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Re: How to start

The DL-4 pedel is a fine hunk of looper, although I
found it's limitation of not being able to set the
feedback % to be a deal breaker.  I love to build up a
loop, have it run as it is for a while while
improvising over it, then open it back up and have
what I recorded fade as I had new sound, until I have
a totally different loop.

But that's me.  Maybe you never want to fade your
loops.  Check out the Boss Loopstation too, lots of
people here love it and a new one that does multipal
loops is coming out soon.

I'm a fan of the Boss GigaDelay DD-20


I like it better than the DL-4 due to it's ability to
have 2 loops instead of one and it's ability to
control the feedback level.  It also has some cool
delay models.  They're a bit gimmicky, but fun and
sometimes just what you want.

Did you have a price range?  I think I paid $200 for
the GigaDelay.  You can easily spend up to $1500 for a
looper, but for your first you might want to start
small.  Soon you'll say, "damn if only my looper
did..."  Next thing you'll know you have to buy a rack
for all your gear. ;)


--- Trista Hill <trista@tristahill.com> wrote:

> I'm sure you get posts like this all the time! I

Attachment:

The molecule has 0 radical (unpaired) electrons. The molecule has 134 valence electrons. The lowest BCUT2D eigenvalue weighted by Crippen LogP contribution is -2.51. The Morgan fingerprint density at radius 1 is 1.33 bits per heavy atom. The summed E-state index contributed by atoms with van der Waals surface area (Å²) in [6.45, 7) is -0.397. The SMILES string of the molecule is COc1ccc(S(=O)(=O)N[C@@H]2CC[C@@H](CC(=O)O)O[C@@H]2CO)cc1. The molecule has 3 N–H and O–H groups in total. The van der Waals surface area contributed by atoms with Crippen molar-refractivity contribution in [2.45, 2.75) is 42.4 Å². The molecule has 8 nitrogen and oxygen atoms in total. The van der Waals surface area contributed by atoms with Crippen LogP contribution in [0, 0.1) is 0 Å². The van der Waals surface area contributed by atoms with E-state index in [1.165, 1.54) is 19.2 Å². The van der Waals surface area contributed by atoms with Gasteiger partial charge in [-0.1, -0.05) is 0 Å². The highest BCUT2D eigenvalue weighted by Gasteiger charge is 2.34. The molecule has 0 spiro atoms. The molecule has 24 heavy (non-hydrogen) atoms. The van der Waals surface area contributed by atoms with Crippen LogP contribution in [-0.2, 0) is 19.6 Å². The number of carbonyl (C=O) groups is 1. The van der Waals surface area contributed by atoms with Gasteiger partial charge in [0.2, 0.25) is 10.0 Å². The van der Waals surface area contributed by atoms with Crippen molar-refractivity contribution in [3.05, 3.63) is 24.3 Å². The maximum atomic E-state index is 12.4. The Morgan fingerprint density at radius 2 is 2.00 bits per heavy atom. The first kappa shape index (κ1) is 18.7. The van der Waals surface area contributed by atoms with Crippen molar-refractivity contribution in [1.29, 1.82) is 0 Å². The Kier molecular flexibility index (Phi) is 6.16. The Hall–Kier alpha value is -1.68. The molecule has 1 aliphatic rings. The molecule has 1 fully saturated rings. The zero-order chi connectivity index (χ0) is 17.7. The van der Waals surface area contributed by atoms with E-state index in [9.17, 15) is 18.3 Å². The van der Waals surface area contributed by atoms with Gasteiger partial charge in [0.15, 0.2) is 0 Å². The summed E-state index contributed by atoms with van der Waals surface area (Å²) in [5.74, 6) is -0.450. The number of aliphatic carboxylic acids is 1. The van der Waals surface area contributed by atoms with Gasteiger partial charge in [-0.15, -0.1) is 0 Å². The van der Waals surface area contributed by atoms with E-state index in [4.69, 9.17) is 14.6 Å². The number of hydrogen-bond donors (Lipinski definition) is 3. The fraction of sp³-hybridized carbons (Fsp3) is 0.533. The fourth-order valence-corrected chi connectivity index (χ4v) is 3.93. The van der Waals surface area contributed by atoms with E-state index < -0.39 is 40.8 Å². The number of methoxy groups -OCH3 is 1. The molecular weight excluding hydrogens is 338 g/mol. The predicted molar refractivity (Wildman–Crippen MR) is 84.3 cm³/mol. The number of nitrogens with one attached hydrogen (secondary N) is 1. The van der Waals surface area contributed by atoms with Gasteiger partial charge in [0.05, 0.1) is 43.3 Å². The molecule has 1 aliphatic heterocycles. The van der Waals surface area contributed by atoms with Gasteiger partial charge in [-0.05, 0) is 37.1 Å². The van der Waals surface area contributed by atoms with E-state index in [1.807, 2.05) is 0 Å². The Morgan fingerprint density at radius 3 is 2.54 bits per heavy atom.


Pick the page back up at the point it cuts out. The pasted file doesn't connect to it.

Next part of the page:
> just subscribed to the list today and though I have
> been spending time searching around the archives,
> I'm impatient enough to just come out and ask my
> question.
> I want to get started using looping devices in order
> to channel the incessant music I hear in my head.  I
> love what Andrew Bird and Caryn Lin are doing with
> the violin, and Zoe Keating with the cello.... I
> want to do something similar with harp.  While they
> make electroacoustic harps now, I am in no position
> to run out and buy one.
> So I will be using my acoustic semi-grand pedal
> harp, though it's difficult to capture the harp's
> full range.  Was looking at a Line 6 DL4 delay pedal
> (used by Andrew Bird), and briefly looked at the
> Akai Headrush pedal (though I think the sampling
> time is too short for what I need).  The equipment I
> currently have is a Tascam Portastudio, a Peavey
> Ecoustic amp, and a few mics (at least one
> condenser).  Sad but true -- when you are playing
> weddings all the time, you really don't have the
> need for anything else! I have asked around on some
> harp sites about looping devices, but apparently no
> one has experience with playing the harp in this way
> (oh the blasphemy...)
> My goal is to create real-time loops for live
> performances (eventually) and to work out ideas that
> I can take to a studio and record.  I'm in relative
> isolation here in the Midwest given my interests and
> instrument, so perhaps erroneously have been
> thinking that the only way to get where I want to
> go, I'll have to do it myself.
> Any advice to a bumbling beginner would be so much
> appreciated.
> Trista Hill
> www.tristahill.com

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